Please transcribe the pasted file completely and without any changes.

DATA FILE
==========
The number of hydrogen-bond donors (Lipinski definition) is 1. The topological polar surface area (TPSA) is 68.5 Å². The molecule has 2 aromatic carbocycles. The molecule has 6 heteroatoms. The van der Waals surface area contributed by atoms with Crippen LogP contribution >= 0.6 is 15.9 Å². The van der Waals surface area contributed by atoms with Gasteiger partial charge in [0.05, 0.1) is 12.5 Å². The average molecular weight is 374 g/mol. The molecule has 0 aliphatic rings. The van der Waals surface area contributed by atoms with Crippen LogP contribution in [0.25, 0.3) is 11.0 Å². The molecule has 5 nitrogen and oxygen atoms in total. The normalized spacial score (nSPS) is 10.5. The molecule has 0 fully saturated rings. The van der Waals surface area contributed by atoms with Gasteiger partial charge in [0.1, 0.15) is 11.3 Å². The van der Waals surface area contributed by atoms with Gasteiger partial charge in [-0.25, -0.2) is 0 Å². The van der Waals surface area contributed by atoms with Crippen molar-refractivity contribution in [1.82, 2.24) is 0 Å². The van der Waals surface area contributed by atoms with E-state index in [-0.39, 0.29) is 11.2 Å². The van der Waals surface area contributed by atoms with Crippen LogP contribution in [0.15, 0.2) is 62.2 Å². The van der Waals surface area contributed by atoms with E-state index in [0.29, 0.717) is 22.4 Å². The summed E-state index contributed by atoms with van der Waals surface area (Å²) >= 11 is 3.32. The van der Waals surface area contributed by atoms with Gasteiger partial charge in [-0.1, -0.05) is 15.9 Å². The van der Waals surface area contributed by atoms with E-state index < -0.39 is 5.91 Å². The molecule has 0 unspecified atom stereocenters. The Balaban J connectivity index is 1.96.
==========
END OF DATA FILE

The number of hydrogen-bond donors (Lipinski definition) is 1. The topological polar surface area (TPSA) is 68.5 Å². The molecule has 2 aromatic carbocycles. The molecule has 6 heteroatoms. The van der Waals surface area contributed by atoms with Crippen LogP contribution >= 0.6 is 15.9 Å². The van der Waals surface area contributed by atoms with Gasteiger partial charge in [0.05, 0.1) is 12.5 Å². The average molecular weight is 374 g/mol. The molecule has 0 aliphatic rings. The van der Waals surface area contributed by atoms with Crippen LogP contribution in [0.25, 0.3) is 11.0 Å². The molecule has 5 nitrogen and oxygen atoms in total. The normalized spacial score (nSPS) is 10.5. The molecule has 0 fully saturated rings. The van der Waals surface area contributed by atoms with Gasteiger partial charge in [0.1, 0.15) is 11.3 Å². The van der Waals surface area contributed by atoms with Gasteiger partial charge in [-0.25, -0.2) is 0 Å². The van der Waals surface area contributed by atoms with Crippen molar-refractivity contribution in [1.82, 2.24) is 0 Å². The van der Waals surface area contributed by atoms with E-state index in [-0.39, 0.29) is 11.2 Å². The van der Waals surface area contributed by atoms with Crippen LogP contribution in [0.15, 0.2) is 62.2 Å². The van der Waals surface area contributed by atoms with E-state index in [0.29, 0.717) is 22.4 Å². The summed E-state index contributed by atoms with van der Waals surface area (Å²) >= 11 is 3.32. The van der Waals surface area contributed by atoms with Gasteiger partial charge in [-0.1, -0.05) is 15.9 Å². The van der Waals surface area contributed by atoms with E-state index < -0.39 is 5.91 Å². The molecule has 0 unspecified atom stereocenters. The Balaban J connectivity index is 1.96.